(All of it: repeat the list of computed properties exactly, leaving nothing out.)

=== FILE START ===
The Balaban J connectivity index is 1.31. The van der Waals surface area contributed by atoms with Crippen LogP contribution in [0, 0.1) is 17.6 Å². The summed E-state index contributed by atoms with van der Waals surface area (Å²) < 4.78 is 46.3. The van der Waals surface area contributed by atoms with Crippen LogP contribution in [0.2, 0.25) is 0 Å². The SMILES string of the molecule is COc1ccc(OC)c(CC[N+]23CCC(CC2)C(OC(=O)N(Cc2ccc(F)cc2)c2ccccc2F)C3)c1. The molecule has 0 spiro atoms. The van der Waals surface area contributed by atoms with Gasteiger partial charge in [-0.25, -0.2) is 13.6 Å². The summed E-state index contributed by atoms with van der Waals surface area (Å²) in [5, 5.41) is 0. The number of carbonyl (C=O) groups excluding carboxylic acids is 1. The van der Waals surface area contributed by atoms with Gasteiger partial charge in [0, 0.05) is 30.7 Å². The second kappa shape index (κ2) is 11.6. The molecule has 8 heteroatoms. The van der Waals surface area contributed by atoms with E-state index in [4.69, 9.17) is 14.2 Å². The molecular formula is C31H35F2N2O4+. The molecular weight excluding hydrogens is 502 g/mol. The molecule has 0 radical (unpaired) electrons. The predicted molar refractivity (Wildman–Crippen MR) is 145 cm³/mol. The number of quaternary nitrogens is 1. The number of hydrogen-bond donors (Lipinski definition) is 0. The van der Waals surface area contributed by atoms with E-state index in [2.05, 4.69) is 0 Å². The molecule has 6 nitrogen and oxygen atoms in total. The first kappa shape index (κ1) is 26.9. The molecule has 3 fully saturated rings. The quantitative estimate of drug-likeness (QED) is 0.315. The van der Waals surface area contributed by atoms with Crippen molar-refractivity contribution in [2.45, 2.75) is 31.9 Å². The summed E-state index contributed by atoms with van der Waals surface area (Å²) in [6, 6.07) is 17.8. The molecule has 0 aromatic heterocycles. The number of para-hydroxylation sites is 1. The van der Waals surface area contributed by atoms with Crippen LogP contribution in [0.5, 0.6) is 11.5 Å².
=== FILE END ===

The Balaban J connectivity index is 1.31. The van der Waals surface area contributed by atoms with Crippen LogP contribution in [0, 0.1) is 17.6 Å². The summed E-state index contributed by atoms with van der Waals surface area (Å²) < 4.78 is 46.3. The van der Waals surface area contributed by atoms with Crippen LogP contribution in [0.2, 0.25) is 0 Å². The SMILES string of the molecule is COc1ccc(OC)c(CC[N+]23CCC(CC2)C(OC(=O)N(Cc2ccc(F)cc2)c2ccccc2F)C3)c1. The molecule has 0 spiro atoms. The van der Waals surface area contributed by atoms with Gasteiger partial charge in [-0.25, -0.2) is 13.6 Å². The summed E-state index contributed by atoms with van der Waals surface area (Å²) in [5, 5.41) is 0. The number of carbonyl (C=O) groups excluding carboxylic acids is 1. The van der Waals surface area contributed by atoms with Gasteiger partial charge in [0, 0.05) is 30.7 Å². The second kappa shape index (κ2) is 11.6. The molecule has 8 heteroatoms. The van der Waals surface area contributed by atoms with E-state index in [4.69, 9.17) is 14.2 Å². The molecular formula is C31H35F2N2O4+. The molecular weight excluding hydrogens is 502 g/mol. The molecule has 0 radical (unpaired) electrons. The predicted molar refractivity (Wildman–Crippen MR) is 145 cm³/mol. The number of quaternary nitrogens is 1. The number of hydrogen-bond donors (Lipinski definition) is 0. The van der Waals surface area contributed by atoms with E-state index in [2.05, 4.69) is 0 Å². The molecule has 6 nitrogen and oxygen atoms in total. The first kappa shape index (κ1) is 26.9. The molecule has 3 fully saturated rings. The quantitative estimate of drug-likeness (QED) is 0.315. The van der Waals surface area contributed by atoms with Crippen molar-refractivity contribution in [2.45, 2.75) is 31.9 Å². The summed E-state index contributed by atoms with van der Waals surface area (Å²) in [6, 6.07) is 17.8. The molecule has 0 aromatic heterocycles. The number of para-hydroxylation sites is 1. The van der Waals surface area contributed by atoms with Crippen LogP contribution in [0.5, 0.6) is 11.5 Å².